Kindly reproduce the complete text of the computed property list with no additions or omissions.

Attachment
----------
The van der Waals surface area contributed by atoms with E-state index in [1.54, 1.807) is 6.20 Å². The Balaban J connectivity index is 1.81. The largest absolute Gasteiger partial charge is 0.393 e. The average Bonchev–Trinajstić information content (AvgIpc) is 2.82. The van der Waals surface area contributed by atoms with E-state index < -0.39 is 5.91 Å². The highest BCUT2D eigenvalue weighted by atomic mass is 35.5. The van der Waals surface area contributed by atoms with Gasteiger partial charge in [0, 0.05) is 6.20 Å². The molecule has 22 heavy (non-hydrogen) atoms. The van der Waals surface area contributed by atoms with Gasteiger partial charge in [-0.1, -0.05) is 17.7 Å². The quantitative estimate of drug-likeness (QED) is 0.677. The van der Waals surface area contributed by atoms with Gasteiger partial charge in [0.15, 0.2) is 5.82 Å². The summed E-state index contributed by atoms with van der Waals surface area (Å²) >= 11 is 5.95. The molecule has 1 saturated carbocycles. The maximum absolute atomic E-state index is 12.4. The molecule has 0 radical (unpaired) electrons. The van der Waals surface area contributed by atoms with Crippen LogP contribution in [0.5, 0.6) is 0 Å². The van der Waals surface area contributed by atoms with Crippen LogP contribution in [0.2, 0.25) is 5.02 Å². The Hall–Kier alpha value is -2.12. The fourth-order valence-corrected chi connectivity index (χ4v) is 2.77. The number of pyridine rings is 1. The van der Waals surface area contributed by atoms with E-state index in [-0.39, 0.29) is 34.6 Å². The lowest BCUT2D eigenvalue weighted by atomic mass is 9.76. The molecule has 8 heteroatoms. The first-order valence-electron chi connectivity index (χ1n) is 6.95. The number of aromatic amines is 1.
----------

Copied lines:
The van der Waals surface area contributed by atoms with E-state index in [1.54, 1.807) is 6.20 Å². The Balaban J connectivity index is 1.81. The largest absolute Gasteiger partial charge is 0.393 e. The average Bonchev–Trinajstić information content (AvgIpc) is 2.82. The van der Waals surface area contributed by atoms with E-state index < -0.39 is 5.91 Å². The highest BCUT2D eigenvalue weighted by atomic mass is 35.5. The van der Waals surface area contributed by atoms with Gasteiger partial charge in [0, 0.05) is 6.20 Å². The molecule has 22 heavy (non-hydrogen) atoms. The van der Waals surface area contributed by atoms with Gasteiger partial charge in [-0.1, -0.05) is 17.7 Å². The quantitative estimate of drug-likeness (QED) is 0.677. The van der Waals surface area contributed by atoms with Gasteiger partial charge in [0.15, 0.2) is 5.82 Å². The summed E-state index contributed by atoms with van der Waals surface area (Å²) >= 11 is 5.95. The molecule has 1 saturated carbocycles. The maximum absolute atomic E-state index is 12.4. The molecule has 0 radical (unpaired) electrons. The van der Waals surface area contributed by atoms with Crippen LogP contribution in [0.5, 0.6) is 0 Å². The van der Waals surface area contributed by atoms with Crippen LogP contribution in [0.2, 0.25) is 5.02 Å². The Hall–Kier alpha value is -2.12. The fourth-order valence-corrected chi connectivity index (χ4v) is 2.77. The number of pyridine rings is 1. The van der Waals surface area contributed by atoms with E-state index in [-0.39, 0.29) is 34.6 Å². The lowest BCUT2D eigenvalue weighted by atomic mass is 9.76. The molecule has 8 heteroatoms. The first-order valence-electron chi connectivity index (χ1n) is 6.95. The number of aromatic amines is 1.